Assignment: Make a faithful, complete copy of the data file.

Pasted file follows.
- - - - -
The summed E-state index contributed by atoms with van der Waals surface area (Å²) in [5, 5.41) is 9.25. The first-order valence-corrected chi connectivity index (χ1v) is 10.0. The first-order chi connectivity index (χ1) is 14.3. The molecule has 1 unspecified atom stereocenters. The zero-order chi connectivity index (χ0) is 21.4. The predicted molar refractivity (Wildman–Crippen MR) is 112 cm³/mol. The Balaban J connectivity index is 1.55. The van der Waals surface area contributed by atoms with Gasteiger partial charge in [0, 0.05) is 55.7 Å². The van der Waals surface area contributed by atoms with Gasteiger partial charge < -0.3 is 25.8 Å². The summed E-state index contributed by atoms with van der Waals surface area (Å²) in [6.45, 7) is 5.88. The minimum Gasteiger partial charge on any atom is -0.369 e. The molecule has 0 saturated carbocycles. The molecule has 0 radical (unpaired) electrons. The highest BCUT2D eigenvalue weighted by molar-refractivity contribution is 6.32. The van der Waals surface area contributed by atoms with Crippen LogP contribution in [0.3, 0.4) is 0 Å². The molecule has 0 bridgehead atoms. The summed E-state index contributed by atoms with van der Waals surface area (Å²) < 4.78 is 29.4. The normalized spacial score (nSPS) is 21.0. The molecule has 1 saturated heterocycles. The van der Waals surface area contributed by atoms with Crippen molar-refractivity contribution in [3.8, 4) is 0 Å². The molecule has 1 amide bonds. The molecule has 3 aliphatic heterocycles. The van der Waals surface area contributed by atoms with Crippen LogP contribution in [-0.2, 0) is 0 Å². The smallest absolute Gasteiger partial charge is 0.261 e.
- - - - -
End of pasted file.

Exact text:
The summed E-state index contributed by atoms with van der Waals surface area (Å²) in [5, 5.41) is 9.25. The first-order valence-corrected chi connectivity index (χ1v) is 10.0. The first-order chi connectivity index (χ1) is 14.3. The molecule has 1 unspecified atom stereocenters. The zero-order chi connectivity index (χ0) is 21.4. The predicted molar refractivity (Wildman–Crippen MR) is 112 cm³/mol. The Balaban J connectivity index is 1.55. The van der Waals surface area contributed by atoms with Gasteiger partial charge in [0, 0.05) is 55.7 Å². The van der Waals surface area contributed by atoms with Gasteiger partial charge < -0.3 is 25.8 Å². The summed E-state index contributed by atoms with van der Waals surface area (Å²) in [6.45, 7) is 5.88. The minimum Gasteiger partial charge on any atom is -0.369 e. The molecule has 0 saturated carbocycles. The molecule has 0 radical (unpaired) electrons. The highest BCUT2D eigenvalue weighted by molar-refractivity contribution is 6.32. The van der Waals surface area contributed by atoms with Crippen LogP contribution in [0.3, 0.4) is 0 Å². The molecule has 0 bridgehead atoms. The summed E-state index contributed by atoms with van der Waals surface area (Å²) < 4.78 is 29.4. The normalized spacial score (nSPS) is 21.0. The molecule has 1 saturated heterocycles. The van der Waals surface area contributed by atoms with Crippen molar-refractivity contribution in [3.8, 4) is 0 Å². The molecule has 1 amide bonds. The molecule has 3 aliphatic heterocycles. The van der Waals surface area contributed by atoms with Crippen LogP contribution in [-0.2, 0) is 0 Å². The smallest absolute Gasteiger partial charge is 0.261 e.